The Republican plan to privatize Social Security could cause huge debt for decades, a Democratic candidate seeking a House seat in Iowa, a state with a high concentration of elderly residents, said Saturday.

"If the Republican plan is allowed to pass, future generations both here and across the country will be saddled with decades of debt and no guaranteed retirement security," Bruce Braley said in the Democrats' weekly radio address.

Braley, 48, a lawyer from Waterloo, faces Republican Mike Whalen in the contest to fill the seat being vacated by Republican Rep. Jim Nussle, who is running for governor. The race is considered one of the more competitive in the country.

Braley said Social Security is under attack, with President Bush and congressional Republicans making privatization a top priority in 2007. He also accused the Bush administration of "plundering the Social Security trust fund while giving billions away to special interests, like big oil."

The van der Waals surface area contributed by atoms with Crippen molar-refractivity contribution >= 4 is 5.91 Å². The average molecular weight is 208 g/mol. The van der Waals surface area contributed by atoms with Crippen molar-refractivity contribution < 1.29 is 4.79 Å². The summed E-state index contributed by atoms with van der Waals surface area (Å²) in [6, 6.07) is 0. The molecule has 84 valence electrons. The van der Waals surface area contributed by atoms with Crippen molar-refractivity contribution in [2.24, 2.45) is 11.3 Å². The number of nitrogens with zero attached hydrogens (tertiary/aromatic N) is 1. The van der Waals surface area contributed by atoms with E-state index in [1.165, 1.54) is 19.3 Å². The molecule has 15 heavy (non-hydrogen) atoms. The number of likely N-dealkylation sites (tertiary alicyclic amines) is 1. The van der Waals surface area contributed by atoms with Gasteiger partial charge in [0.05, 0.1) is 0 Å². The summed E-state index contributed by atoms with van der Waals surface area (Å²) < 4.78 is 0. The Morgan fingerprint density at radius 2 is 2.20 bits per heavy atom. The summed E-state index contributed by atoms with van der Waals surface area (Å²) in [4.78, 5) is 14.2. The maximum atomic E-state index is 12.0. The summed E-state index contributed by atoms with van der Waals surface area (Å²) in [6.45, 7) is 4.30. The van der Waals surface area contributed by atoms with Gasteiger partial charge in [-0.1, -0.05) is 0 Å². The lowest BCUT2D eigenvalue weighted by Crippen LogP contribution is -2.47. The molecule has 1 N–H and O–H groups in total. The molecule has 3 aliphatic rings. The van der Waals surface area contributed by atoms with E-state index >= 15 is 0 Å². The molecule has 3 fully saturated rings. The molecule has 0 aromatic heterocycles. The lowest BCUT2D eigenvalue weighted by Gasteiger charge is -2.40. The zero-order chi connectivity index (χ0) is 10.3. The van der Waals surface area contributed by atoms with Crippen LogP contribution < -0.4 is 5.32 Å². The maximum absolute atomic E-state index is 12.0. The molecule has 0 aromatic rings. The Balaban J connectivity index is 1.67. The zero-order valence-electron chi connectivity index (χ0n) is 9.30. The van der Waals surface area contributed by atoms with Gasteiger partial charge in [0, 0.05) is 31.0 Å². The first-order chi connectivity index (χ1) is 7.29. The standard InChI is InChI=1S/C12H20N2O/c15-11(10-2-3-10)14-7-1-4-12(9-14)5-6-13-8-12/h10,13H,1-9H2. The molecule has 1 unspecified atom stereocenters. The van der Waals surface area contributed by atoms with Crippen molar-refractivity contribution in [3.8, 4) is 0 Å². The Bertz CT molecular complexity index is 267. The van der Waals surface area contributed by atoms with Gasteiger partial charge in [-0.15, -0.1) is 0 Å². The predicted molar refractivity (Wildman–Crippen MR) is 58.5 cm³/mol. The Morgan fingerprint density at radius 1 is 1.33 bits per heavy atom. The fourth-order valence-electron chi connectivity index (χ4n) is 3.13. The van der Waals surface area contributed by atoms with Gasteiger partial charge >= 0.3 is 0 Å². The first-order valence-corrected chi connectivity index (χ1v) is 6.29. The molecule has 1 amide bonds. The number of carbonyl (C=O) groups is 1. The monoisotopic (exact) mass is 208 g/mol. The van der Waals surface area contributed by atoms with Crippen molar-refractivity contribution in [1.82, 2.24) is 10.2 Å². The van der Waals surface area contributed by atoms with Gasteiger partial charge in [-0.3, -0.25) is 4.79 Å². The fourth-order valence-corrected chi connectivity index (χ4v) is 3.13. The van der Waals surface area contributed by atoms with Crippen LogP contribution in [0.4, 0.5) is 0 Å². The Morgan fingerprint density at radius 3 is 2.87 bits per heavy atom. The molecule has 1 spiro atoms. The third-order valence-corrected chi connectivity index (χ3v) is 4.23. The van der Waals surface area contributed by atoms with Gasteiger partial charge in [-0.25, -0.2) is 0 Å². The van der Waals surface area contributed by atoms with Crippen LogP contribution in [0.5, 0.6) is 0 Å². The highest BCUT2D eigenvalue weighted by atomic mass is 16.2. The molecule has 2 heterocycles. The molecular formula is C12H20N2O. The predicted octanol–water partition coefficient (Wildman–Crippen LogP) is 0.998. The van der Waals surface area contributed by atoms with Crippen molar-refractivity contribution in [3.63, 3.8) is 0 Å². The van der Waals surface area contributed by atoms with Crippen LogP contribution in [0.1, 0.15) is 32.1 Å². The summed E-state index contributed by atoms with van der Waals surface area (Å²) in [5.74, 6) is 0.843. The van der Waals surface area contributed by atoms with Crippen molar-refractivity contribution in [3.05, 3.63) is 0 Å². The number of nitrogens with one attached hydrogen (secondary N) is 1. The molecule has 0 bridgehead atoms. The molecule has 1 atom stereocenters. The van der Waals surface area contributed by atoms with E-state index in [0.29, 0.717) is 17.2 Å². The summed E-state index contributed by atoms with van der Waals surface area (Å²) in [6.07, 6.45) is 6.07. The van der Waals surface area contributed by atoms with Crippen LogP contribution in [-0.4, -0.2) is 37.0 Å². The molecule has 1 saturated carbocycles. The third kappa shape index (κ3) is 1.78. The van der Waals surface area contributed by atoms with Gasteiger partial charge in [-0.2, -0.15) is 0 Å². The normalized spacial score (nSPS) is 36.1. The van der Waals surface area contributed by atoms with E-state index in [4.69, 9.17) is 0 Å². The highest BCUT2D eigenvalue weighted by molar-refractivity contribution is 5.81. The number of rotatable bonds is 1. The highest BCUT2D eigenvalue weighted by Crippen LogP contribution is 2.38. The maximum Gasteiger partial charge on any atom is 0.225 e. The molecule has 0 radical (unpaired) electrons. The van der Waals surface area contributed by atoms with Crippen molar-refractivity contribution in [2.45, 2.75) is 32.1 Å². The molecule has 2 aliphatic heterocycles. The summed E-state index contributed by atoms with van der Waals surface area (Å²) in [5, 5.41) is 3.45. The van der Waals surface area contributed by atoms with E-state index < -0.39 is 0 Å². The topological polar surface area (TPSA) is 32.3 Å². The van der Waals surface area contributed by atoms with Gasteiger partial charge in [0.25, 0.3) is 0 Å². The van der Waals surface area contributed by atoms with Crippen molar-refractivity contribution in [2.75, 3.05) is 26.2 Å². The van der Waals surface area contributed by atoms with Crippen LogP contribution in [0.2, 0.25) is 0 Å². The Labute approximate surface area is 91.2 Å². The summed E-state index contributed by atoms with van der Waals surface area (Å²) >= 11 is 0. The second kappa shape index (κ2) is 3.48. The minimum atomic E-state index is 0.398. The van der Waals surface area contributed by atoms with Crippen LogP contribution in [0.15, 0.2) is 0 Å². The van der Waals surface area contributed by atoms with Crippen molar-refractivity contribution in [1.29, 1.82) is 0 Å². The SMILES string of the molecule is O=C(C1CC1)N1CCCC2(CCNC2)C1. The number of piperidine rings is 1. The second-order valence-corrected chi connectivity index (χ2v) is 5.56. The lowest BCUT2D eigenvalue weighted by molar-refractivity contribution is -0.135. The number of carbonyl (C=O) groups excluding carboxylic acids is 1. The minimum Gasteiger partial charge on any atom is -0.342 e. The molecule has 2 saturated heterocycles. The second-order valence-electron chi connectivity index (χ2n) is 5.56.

"They are spending the money seniors rely on while making no effort to balance the budget or protect the limited funds we have for retirement security," he said.

According to the 2000 census, Iowa ranks fourth in the nation in percentage of population 65 and older, at 14.9 percent, behind Florida, Pennsylvania and West Virginia.

Bush had called for a complete overhaul of Social Security, including creation of personal savings accounts and a reduction in future benefits promised to younger workers. But legislation failed to make it to the floor of either the House or Senate.

Braley said the Bush administration and the Republican-led Congress have failed to reform Medicare and the nation's energy policy and should not be trusted with Social Security.

"This is the same team that set out to reform Medicare but instead let lobbyists create a confusing, expensive program that was little more than a payoff to the big pharmaceutical and insurance companies," Braley said of the Medicare prescription drug plan.

Braley said it's time for a change in Washington with a Democratic-led Congress.

"Because after six years of misplaced priorities, George Bush and his rubber-stamp Republican Congress cannot be trusted to protect something as vital as Social Security," he said.